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Tuesday, February 26, 2019

What Is DHCP (Dynamic Host Configuration Protocol)?

IP4 Dialog with Automatic settings selected

The Dynamic Host Configuration Protocol (DHCP) is integral to networks and controls what IP addresses devices receive so they can communicate with the internet. Usually, IP assignment is automated, but if you need static IPs, familiarity with DHCP is essential.

DHCP Can Handle IP Assignments

Every device that connects to a network needs an IP address. In the early days of networking, users manually assigned themselves an IP address, but that’s a cumbersome task, especially for places with many devices, such as a corporate office. DHCP, in part, automates this process, which makes connecting devices to the network far easier. DHCP servers or routers handle this process based on a set of defined rules. Most routers are set to use a 192.168.0.x range, for instance, so you’ll commonly see IP addresses like this in home networks.

The process is pretty straight forward. When a client (a computer, IOT device, tablet, cell phone, etc.) connects to the network, it sends out a signal (called DHCPDISCOVER) to the DHCP server (or router). The server responds with all the rules and settings for the network and an IP address for use (a DHCPOFFER). The client acknowledges the information and asks permission to use the assigned address (a DHCPREQUEST message). Finally, the DHCP server acknowledges the request, and the client is free to connect to the network.

DHCP Controls the Range of IP Addresses

DHCP start and end address configuration

You can configure DHCP to control the range of IP addresses available for use. If you state that range as starting at and the end as, then all available addresses will fall somewhere within that range. You’ll never see a device assigned to Also, bear in mind that the start IP ( in this example) is reserved for the router. Some routers only list a starting address and then include an option for a maximum number of users (which determines the end address).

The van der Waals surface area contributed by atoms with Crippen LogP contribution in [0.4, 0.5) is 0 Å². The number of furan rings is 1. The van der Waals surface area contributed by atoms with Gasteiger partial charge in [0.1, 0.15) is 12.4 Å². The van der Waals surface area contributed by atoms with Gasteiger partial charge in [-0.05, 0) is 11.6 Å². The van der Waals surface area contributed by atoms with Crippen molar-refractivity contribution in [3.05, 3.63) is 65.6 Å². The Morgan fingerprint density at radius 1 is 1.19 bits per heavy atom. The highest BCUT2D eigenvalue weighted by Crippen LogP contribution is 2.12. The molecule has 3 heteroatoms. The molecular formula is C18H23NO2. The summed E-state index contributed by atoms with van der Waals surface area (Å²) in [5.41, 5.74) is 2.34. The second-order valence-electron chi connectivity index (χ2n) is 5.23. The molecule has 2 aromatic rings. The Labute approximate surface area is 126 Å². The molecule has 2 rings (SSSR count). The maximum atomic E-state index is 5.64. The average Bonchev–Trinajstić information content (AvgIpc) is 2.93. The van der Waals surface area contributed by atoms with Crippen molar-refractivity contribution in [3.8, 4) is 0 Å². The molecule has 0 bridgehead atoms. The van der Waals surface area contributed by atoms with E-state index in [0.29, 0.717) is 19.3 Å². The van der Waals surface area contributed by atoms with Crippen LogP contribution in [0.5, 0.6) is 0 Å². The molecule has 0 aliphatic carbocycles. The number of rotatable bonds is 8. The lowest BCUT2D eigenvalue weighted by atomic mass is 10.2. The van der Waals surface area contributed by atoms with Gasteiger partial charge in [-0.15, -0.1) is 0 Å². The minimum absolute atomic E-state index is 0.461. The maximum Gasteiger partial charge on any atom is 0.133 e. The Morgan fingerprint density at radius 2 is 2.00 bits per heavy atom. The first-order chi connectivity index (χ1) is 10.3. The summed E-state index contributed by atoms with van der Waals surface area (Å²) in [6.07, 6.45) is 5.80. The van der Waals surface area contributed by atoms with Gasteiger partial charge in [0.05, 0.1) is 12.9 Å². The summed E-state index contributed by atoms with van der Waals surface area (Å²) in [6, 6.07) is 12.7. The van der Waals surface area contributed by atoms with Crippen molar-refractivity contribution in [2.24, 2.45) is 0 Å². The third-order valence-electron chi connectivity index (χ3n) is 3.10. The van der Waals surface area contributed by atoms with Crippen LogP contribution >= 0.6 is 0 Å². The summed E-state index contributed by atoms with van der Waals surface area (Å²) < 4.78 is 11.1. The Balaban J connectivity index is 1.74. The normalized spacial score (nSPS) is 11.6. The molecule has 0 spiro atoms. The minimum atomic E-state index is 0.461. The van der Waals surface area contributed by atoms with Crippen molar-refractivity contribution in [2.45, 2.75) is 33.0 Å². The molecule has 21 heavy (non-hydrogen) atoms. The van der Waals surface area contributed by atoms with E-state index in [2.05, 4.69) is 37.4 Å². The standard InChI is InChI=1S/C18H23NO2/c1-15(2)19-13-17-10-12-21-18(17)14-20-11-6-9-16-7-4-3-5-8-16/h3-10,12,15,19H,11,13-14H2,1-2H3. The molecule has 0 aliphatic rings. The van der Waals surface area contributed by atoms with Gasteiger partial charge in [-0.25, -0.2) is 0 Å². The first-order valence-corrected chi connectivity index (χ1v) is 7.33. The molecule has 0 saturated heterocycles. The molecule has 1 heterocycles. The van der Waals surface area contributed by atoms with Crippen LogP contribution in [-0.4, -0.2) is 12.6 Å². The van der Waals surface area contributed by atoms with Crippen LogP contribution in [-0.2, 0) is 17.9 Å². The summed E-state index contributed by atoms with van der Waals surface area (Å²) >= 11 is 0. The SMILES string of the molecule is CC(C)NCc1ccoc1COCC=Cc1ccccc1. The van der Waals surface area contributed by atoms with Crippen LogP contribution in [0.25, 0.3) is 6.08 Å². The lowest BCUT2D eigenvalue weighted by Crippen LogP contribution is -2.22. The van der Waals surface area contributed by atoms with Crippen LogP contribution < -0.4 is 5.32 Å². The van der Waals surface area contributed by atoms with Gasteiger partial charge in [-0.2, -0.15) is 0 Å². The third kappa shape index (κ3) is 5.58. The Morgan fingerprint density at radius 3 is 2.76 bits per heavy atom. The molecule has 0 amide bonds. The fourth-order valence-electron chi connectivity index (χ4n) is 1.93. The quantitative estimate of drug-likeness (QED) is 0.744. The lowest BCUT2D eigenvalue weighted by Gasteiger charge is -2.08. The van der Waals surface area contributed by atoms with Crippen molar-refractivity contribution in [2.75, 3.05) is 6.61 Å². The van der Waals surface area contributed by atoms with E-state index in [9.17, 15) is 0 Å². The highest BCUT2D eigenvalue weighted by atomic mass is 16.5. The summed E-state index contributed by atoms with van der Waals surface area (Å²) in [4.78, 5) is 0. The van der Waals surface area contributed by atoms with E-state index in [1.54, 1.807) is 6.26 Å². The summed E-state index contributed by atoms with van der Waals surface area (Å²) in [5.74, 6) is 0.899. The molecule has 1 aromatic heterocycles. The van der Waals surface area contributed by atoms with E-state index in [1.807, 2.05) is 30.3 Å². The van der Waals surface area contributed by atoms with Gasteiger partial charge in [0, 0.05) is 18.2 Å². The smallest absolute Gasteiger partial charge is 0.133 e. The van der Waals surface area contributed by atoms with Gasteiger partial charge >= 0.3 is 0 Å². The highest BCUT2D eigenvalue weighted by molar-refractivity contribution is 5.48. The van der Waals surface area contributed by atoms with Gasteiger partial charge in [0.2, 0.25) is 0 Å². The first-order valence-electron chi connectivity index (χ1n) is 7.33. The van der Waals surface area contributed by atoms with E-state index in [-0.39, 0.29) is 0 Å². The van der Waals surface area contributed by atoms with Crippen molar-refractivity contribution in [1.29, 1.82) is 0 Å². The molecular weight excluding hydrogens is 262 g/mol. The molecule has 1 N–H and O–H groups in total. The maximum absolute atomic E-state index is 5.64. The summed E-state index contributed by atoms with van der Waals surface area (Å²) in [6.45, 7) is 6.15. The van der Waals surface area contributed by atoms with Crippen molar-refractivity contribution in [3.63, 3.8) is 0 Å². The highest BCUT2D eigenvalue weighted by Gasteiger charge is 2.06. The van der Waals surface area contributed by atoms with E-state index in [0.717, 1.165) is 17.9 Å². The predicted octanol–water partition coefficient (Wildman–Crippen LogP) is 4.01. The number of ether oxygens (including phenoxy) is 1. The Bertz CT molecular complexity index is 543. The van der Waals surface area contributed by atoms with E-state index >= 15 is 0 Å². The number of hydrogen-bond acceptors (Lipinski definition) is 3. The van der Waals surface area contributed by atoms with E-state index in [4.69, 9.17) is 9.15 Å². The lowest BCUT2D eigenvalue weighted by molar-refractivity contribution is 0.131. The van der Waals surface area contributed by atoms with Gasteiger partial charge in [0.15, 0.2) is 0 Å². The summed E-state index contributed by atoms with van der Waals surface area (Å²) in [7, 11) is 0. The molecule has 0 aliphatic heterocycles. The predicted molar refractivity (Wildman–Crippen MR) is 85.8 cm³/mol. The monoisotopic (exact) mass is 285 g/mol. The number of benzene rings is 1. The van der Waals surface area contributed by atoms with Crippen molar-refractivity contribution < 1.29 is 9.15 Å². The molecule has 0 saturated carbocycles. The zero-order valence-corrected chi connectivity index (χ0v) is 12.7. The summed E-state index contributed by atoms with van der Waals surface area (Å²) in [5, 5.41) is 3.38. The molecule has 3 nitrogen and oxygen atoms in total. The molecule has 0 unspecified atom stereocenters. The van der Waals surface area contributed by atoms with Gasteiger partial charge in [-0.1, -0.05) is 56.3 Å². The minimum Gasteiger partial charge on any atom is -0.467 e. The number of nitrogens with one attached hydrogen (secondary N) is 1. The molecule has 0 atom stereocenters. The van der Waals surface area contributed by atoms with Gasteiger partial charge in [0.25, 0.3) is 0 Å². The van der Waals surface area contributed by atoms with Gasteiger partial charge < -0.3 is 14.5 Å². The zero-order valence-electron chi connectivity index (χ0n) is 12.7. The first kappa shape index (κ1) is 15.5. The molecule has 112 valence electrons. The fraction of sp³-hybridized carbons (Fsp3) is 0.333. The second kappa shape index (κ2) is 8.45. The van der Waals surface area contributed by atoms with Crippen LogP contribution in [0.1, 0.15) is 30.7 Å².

The upside to this is you can control how many devices connect to your network simultaneously (no more than 100 in this example). But the downside is if you set the range too small you can unintentionally prevent connection of new devices. To allow for a lower range of IP addresses, DHCP servers only lease out IP addresses to devices.

Dynamically Assigned Addresses are Temporary

When a DHCP server assigns an IP Address, it does so under a lease system. The machine retains this IP address for a set number of days, after which it can try to renew the IP address. If no renewal signal is sent (such as a decommissioned machine), then the DHCP server reclaims the IP address to assign to another device. When the renewal signal is detected, the device retains its IP address for another set of days. This is why your IP address may appear to change from time to time if you use the ipconfig option often.

It’s possible for two devices to end up with the same IP, such as a VM machine that spends most of its time offline. The VM machine won’t be able to send the renew signal, so its IP address will be handed out to another machine. When the VM is brought back up, it still has a record of the old IP address (especially if restored from a snapshot), but it won’t be able to use that IP address since it is taken. Without that permission, it can’t connect to the network until a new IP is assigned. But using dynamic IP addresses should prevent this type of scenario.

Static IP Addresses are Necessary For Some Devices

Read the remaining 5 paragraphs

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